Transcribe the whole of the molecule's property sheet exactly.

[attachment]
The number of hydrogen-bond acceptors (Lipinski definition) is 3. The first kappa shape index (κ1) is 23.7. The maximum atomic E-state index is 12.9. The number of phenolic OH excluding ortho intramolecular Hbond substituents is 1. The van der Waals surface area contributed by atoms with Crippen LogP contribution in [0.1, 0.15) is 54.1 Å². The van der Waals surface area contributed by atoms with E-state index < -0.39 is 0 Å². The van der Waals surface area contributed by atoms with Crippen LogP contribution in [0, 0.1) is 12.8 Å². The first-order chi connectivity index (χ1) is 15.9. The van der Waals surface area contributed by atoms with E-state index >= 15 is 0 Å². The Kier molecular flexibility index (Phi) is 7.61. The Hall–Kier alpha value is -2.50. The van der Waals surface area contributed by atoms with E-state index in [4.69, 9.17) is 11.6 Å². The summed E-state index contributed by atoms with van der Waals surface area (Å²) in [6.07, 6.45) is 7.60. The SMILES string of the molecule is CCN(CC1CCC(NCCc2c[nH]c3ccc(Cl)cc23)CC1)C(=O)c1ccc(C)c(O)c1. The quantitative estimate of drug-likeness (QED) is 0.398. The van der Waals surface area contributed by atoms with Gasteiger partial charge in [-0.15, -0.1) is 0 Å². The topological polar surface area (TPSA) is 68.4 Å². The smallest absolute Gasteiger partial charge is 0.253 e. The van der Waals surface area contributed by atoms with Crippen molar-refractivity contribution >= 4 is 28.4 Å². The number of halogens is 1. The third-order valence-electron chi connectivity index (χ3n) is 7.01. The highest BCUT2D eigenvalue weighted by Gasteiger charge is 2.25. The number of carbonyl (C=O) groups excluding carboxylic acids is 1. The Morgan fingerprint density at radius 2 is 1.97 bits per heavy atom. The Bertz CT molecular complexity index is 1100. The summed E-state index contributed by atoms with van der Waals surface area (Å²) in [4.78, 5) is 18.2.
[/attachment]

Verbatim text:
The number of hydrogen-bond acceptors (Lipinski definition) is 3. The first kappa shape index (κ1) is 23.7. The maximum atomic E-state index is 12.9. The number of phenolic OH excluding ortho intramolecular Hbond substituents is 1. The van der Waals surface area contributed by atoms with Crippen LogP contribution in [0.1, 0.15) is 54.1 Å². The van der Waals surface area contributed by atoms with E-state index < -0.39 is 0 Å². The van der Waals surface area contributed by atoms with Crippen LogP contribution in [0, 0.1) is 12.8 Å². The first-order chi connectivity index (χ1) is 15.9. The van der Waals surface area contributed by atoms with E-state index >= 15 is 0 Å². The Kier molecular flexibility index (Phi) is 7.61. The Hall–Kier alpha value is -2.50. The van der Waals surface area contributed by atoms with E-state index in [4.69, 9.17) is 11.6 Å². The summed E-state index contributed by atoms with van der Waals surface area (Å²) in [6.07, 6.45) is 7.60. The SMILES string of the molecule is CCN(CC1CCC(NCCc2c[nH]c3ccc(Cl)cc23)CC1)C(=O)c1ccc(C)c(O)c1. The quantitative estimate of drug-likeness (QED) is 0.398. The van der Waals surface area contributed by atoms with Gasteiger partial charge in [-0.15, -0.1) is 0 Å². The topological polar surface area (TPSA) is 68.4 Å². The smallest absolute Gasteiger partial charge is 0.253 e. The van der Waals surface area contributed by atoms with Crippen molar-refractivity contribution >= 4 is 28.4 Å². The number of halogens is 1. The third-order valence-electron chi connectivity index (χ3n) is 7.01. The highest BCUT2D eigenvalue weighted by Gasteiger charge is 2.25. The number of carbonyl (C=O) groups excluding carboxylic acids is 1. The Morgan fingerprint density at radius 2 is 1.97 bits per heavy atom. The Bertz CT molecular complexity index is 1100. The summed E-state index contributed by atoms with van der Waals surface area (Å²) in [4.78, 5) is 18.2.